Jonathan C Hall (email@example.com)
Mon, 17 May 1999 15:43:00 -0400
I would be very interested in a list that covered chemicals under different
Eugene Robkin wrote:
> Judy commented about the problems that not having copper sulphate available
> would cause. I can't vouch for the purity but copper sulphate is sold
> around here in the farm supply and hardware stores for killing tree roots
> in sewer lines. Something around a few dollars per pound. Potassium
> permanganate is available as well for removing rust stains from water
> I think it was Kevin O'Brien who suggested making a list of the potentially
> useful chemicals that might be available under some label disguise.
> In addition to the above I can add the following that I've seen from time
> to time. Some is always available and some comes and goes. As above the
> purity is hard to know as is the presence of other additives. In some
> cases this is listed as an ingredient rather than the main component so its
> usefulness is even harder to judge. The list is in no particular order.
> Sodium and potassium bisulphites - rust removers. These are also available
> from wine making shops as equipment sterilizers.
> Citric, tannic, and tartaric acid - wine making shops.
> Oxalic acid - This is in some hardware and woodworking shops as a wood bleach.
> EDTA - rust removers. This is never listed as the main ingredient.
> Potassium nitrate - tree stump remover. Probably fairly pure.
> Hydrochloric acid - swimming pool cleaner and dairy equipment cleaner.
> Pure enough.
> Mixed sulphuric and phosphoric acid - dairy equipment cleaner. I haven't
> seen this for awhile but they were probably not mixed with anything else.
> Sulphuric acid used to be available in some auto supply stores for some
> sort of rejuvination process on car batteries. I haven't seen this for
> some time.
> Sulphamic acid - concrete etcher. I've only seen this in one hardware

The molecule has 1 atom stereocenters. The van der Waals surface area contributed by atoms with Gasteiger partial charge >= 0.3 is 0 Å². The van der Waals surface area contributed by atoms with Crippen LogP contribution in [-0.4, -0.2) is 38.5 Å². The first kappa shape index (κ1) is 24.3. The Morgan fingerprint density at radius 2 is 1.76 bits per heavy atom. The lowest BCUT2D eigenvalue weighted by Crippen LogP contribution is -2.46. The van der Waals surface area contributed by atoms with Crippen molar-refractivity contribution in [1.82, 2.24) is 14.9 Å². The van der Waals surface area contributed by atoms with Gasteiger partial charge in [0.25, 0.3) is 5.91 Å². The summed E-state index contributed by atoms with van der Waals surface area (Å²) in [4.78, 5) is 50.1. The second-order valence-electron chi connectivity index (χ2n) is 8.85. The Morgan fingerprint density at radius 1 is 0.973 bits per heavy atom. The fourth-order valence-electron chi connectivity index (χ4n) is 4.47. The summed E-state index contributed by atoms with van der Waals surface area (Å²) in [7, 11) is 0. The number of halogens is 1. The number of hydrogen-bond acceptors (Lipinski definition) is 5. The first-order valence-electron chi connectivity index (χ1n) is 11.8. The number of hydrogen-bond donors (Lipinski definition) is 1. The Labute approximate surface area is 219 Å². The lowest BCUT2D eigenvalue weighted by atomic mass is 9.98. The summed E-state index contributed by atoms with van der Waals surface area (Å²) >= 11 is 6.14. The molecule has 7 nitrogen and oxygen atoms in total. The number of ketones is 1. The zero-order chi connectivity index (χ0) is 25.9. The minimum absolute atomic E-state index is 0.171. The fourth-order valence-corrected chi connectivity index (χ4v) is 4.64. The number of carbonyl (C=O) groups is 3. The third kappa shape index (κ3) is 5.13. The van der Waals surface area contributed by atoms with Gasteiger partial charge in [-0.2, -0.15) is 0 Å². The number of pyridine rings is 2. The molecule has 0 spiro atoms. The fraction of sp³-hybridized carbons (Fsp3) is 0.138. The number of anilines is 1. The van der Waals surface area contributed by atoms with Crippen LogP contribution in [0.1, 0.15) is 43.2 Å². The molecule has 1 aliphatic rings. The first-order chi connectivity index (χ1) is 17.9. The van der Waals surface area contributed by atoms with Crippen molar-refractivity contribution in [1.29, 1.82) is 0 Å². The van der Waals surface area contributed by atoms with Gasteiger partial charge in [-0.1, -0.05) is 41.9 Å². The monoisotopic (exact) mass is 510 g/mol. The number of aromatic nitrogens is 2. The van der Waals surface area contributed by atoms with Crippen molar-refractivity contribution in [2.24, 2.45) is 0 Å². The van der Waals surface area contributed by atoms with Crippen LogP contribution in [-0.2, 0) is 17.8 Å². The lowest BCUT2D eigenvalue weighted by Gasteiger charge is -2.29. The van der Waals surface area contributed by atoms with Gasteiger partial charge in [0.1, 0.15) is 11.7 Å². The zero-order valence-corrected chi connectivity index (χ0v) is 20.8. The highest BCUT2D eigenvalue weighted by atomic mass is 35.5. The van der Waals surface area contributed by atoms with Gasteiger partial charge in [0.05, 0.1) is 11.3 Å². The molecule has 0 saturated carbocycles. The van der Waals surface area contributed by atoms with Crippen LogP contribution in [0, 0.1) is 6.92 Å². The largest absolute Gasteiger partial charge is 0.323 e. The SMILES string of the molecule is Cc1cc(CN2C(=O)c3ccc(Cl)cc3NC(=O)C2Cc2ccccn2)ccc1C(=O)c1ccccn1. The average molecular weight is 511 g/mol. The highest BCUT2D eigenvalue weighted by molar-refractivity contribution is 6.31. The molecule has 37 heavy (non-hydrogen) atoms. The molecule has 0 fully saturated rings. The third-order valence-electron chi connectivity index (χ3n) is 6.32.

> store. When I checked the other day they had 4 two pound jars and 2 one
> Sodium silicate - general drug store stuff.
> 99% isopropyl alcohol - general drug store stuff.
> Paraformaldahyde - disinfectant for recreation vehicle sewage holding tanks.
> Calcium hypochlorite - swimming pool algae killer and pH adjuster.
> Fairly concentrated ammonia - Industrial cleaner.
> Sodium hydroxide - Red Devil Lye.
> Hydrogen peroxide - hair bleach stuff around 2 to 3 times as concentrated
> as the drug store disinfectant.
> Sulphur was once common as a garden supply item but is now hard to find.
> I also found a gallon can of ElastoSeal in one of the bigger hardware stores.
> And the list goes on.
> I think such an annotated list of chemicals and their current retail cover
> disguises could be useful. Of course those who live in urban concentrates
> might find a shortage of outlets dealing with dairy farms and industry
> which for me is not adequate compensation for being able to buy sixteen
> flavors of frozen yogurt on every block. Heck, we don't even have a
> Starbucks closer than 45 miles but the local surplus resources would make
> you positively faint with envy.
> Take care.
> Gene Robkin
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